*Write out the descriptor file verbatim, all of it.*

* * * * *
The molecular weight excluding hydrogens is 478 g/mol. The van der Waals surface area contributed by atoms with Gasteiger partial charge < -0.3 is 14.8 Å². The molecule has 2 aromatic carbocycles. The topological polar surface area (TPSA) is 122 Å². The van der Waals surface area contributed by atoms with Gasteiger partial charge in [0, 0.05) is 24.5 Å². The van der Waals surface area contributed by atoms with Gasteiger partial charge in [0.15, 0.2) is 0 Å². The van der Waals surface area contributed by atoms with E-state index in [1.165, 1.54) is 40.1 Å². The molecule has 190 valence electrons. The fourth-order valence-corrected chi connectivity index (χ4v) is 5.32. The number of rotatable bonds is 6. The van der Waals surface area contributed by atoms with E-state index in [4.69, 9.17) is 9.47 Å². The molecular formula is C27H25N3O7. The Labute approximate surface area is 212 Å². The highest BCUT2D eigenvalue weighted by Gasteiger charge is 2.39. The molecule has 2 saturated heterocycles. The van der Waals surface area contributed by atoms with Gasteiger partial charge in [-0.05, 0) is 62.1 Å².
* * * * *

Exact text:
The molecular weight excluding hydrogens is 478 g/mol. The van der Waals surface area contributed by atoms with Gasteiger partial charge < -0.3 is 14.8 Å². The molecule has 2 aromatic carbocycles. The topological polar surface area (TPSA) is 122 Å². The van der Waals surface area contributed by atoms with Gasteiger partial charge in [0, 0.05) is 24.5 Å². The van der Waals surface area contributed by atoms with Gasteiger partial charge in [0.15, 0.2) is 0 Å². The van der Waals surface area contributed by atoms with E-state index in [1.165, 1.54) is 40.1 Å². The molecule has 190 valence electrons. The fourth-order valence-corrected chi connectivity index (χ4v) is 5.32. The number of rotatable bonds is 6. The van der Waals surface area contributed by atoms with E-state index in [4.69, 9.17) is 9.47 Å². The molecular formula is C27H25N3O7. The Labute approximate surface area is 212 Å². The highest BCUT2D eigenvalue weighted by Gasteiger charge is 2.39. The molecule has 2 saturated heterocycles. The van der Waals surface area contributed by atoms with Gasteiger partial charge in [-0.05, 0) is 62.1 Å².